If you think master data management isn't for your company, you might want to look again.
As it turns out, MDM isn't just for global conglomerates. MDM research analyst Andy Haylor told IT Business Edge that even small companies with a few hundred people can have problems with master data:
... as soon as you get to multiple systems, you start to hit master data problems. Even quite a small company of a couple of hundred people can have master data problems, but in a small company, it's not that big a deal to go and fix them; you just manually sort the problems out. The bigger you are, the more pain you're going to be in.
In fact, you may already be working toward MDM without even knowing it. A 2008 Aberdeen Group survey shows a hefty percentage of companies that say they have no plans to do MDM are, in fact, already buying MDM technologies and putting in place master data policies and practices.
This week Aberdeen released a white paper, "Winning Master Data Management Strategies for 2008-2009," that discusses the survey and examines best-in-class practices for MDM. Aberdeen's research shows an overlap between those pursuing enterprise information integration or information lifcycle management and MDM initiatives:
Even organizations with no immediate plans to deploy MDM-specific solutions have needs and plans that MDM policies, processes, strategies and tools can help to enable or support. This is reflected by the increasing focus of the 2008 Aberdeen Report survey respondents on Enterprise Information Integration (EII) and Information Lifecycle Management (ILM).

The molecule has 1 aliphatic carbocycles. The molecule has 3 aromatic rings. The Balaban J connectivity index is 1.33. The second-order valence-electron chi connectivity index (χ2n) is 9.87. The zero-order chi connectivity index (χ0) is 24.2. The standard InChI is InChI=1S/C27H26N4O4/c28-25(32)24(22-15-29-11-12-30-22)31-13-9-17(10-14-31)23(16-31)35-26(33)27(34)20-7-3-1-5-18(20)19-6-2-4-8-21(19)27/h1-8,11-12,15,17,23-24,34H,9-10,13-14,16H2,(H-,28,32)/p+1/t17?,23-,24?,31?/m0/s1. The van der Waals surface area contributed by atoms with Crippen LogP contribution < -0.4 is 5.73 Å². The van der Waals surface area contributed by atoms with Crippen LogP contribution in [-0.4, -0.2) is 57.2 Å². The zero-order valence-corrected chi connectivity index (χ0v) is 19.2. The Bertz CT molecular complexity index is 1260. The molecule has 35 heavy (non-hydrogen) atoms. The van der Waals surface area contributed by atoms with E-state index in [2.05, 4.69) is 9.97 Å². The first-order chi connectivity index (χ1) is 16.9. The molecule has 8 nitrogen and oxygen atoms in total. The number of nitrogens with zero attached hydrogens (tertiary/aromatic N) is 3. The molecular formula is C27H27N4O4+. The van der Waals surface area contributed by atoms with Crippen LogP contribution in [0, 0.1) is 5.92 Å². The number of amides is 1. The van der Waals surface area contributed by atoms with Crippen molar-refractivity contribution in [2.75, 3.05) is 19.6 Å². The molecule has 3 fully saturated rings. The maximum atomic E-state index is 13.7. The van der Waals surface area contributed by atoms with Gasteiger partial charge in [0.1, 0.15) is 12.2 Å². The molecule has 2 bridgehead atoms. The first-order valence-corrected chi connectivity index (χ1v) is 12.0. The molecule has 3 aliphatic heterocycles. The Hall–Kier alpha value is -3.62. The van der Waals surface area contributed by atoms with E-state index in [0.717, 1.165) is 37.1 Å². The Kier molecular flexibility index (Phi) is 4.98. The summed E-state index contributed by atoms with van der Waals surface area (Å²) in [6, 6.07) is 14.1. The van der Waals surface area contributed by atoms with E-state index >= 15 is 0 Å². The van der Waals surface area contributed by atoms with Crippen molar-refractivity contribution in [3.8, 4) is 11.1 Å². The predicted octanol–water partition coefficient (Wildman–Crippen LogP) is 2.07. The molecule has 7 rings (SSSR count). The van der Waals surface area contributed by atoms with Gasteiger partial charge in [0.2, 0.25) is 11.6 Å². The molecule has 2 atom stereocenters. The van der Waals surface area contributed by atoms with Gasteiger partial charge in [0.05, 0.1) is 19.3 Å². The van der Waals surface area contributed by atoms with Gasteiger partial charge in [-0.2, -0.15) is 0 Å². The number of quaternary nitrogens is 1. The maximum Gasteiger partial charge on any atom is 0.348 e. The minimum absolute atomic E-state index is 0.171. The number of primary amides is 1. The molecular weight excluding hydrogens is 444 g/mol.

Aberdeen said even companies without plans to do MDM are taking steps MDM- and ILM-related steps, such as:
Some companies plan to build upon EII as a foundation for ILM or MDM, according to the report, specifically pointing to the addition of data-caching engines and application servers with integrated data federation.
Just by focusing on EII, 50 percent of best-in-class organizations reduced their integration-project costs down five times from the industry average, according to Aberdeen. Many also improved on-time project completion and data usability and reduced the time it took to make data ready for business use.
Hayler, who heads a research company dedicated to reporting on the master data management market, said companies are reaping hundreds of millions in benefits from MDM -- though he added it might also have cost them $100 million to do MDM right. While MDM should be business-driven, according to Haylor, IT can focus on managing expectations and scoping the project appropriately:
It's important to think big, but start small.You want an architecture that will extend to the whole enterprise, but divide the project into manageable parts. The projects that have done well have taken that phased approach.